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U.S. Rep. Andy Kim is positive about fusion energy during visit to PPPL

Fusion energy could be a “game changer” as a possible future option for generating clean, safe, and abundant electric energy, U.S. Rep. Andy Kim (D-NJ) said during a visit to the Princeton Plasma Physics Laboratory (PPPL) on July 8. 

Kim, whose New Jersey District 3 includes 53 municipalities in Burlington and Ocean counties, said he wanted to visit the Laboratory because he is interested in fusion energy as an alternative energy source that could be part of the solution to addressing climate change. “Everything I’ve seen here has shown me that fusion has to be part of that equation so it’s very exciting to be here,” Kim said. 

Jon Menard, PPPL deputy director for research, gave Kim an overview of the laboratory’s  mission and research priorities. Menard described how PPPL’s National Spherical Torus Experiment-Upgrade (NSTX-U) research will help advance predictive capability for magnetic fusion and much better understand the potential of the spherical tokamak configuration for future fusion energy. Also attending the meeting were Andrew Zwicker, head of Communications and Public Outreach; Pete Johnson, head of the U.S. Department of Energy (DOE) Princeton Site Office; Sandy Rogan, deputy head of the Princeton Site office; Scott Weidner, Princeton University assistant vice president for engineering for PPPL; Julie Groeninger, Princeton University associate director of governmental affairs; Ben Chang, Princeton University director of media relations and spokesperson; Brent Colburn, Princeton University vice president for communications and public affairs; and Ben Giovine, director of Kim’s district office. 

After the meeting, Zwicker, Menard, Johnson and Weidner led Kim on a tour of the Laboratory. They visited the NSTX-U test cell and the Science Education Laboratory. 

“It was great talking to him,” Menard said. “He learned about the Lab and what we do and he was genuinely interested in how we can move faster with fusion and what we can do to help.” 

Zwicker discussed how fusion energy can play a key role in future energy needs here in the United States and worldwide. “It was great to have a member of the New Jersey delegation here,” Zwicker said. “Congressman Kim has a strong interest in the research here and our program and sees the potential economic impact of our research on New Jersey and the country.”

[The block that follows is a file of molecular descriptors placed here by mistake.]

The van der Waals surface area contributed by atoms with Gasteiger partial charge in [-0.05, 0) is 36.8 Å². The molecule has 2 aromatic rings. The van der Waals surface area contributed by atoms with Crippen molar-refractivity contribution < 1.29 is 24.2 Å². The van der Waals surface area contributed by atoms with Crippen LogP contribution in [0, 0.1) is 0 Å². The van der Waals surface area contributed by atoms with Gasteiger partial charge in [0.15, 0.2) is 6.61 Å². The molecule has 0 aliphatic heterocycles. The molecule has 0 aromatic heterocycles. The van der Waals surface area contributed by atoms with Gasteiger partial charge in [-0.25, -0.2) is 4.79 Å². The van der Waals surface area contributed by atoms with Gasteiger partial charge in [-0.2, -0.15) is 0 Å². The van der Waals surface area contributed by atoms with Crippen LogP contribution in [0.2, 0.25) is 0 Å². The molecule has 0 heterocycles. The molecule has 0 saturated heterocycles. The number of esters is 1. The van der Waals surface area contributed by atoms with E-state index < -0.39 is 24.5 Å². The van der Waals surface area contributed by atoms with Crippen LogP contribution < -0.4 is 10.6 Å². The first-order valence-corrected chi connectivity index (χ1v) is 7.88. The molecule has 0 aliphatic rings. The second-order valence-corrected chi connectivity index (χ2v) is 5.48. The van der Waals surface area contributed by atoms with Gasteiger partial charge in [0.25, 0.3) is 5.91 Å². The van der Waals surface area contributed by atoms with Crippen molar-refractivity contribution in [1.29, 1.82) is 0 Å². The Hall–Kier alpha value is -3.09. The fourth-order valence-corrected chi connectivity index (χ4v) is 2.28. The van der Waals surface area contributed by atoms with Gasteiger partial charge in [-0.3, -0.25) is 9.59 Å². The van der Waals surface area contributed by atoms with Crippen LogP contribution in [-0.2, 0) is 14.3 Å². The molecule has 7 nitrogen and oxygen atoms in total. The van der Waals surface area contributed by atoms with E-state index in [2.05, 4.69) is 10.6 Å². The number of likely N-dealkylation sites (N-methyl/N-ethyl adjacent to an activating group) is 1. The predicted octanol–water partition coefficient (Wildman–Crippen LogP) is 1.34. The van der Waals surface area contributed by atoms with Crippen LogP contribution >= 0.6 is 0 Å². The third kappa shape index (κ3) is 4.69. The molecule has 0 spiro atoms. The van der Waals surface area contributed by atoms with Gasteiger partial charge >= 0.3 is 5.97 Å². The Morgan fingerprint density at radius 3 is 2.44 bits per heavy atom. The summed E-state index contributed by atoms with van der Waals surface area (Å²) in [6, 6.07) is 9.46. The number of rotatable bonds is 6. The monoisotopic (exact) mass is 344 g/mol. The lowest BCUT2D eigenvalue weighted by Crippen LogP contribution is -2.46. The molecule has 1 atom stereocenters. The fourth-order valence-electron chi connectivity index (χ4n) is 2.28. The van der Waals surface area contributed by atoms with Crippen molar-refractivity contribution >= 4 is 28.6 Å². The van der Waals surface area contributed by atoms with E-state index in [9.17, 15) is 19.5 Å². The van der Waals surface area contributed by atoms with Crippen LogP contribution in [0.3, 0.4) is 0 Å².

Kim is a first-term congressman who was elected in November 2018. He was a national security advisor for the White House under President Barack Obama and served as a United Nations Security Official under the Obama Administration. He previously worked at the U.S. State Department, serving in Afghanistan as a civilian adviser to two four-star generals, David Petraeus and John R. Allen. A graduate of the University of Chicago with a degree in political science, he received a Rhodes Scholarship and a Harry S. Truman Scholarship to study international relations at Magdalen College, Oxford, U.K. Kim is the second Korean American to serve in Congress. 

He serves on the Subcommittee on Intelligence, Emerging Threats and Capabilities and the Subcommittee on Readiness of the House Armed Services Committee; and chairs the Subcommittee on Economic Growth, Tax, and Capital Access and serves on the Subcommittee on Innovation and Workforce Development of the Committee on Small Business. Originally from Cherry Hill, New Jersey, Kim was elected to Congress in 2018.

Kim said after his visit to PPPL that he believes fusion energy could have far-reaching impact. “The potential implications are limitless here, that’s what I find so exciting,” he said. “There are very few times that I encounter a technology that could have the impact of fusion.” 

PPPL, on Princeton University's Forrestal Campus in Plainsboro, N.J., is devoted to creating new knowledge about the physics of plasmas — ultra-hot, charged gases — and to developing practical solutions for the creation of fusion energy. The Laboratory is managed by the University for the U.S. Department of Energy’s Office of Science, which is the single largest supporter of basic research in the physical sciences in the United States and is working to address some of the most pressing challenges of our time. For more information, visit www.energy.gov/science.

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Princeton Plasma Physics Laboratory is a U.S. Department of Energy national laboratory managed by Princeton University.

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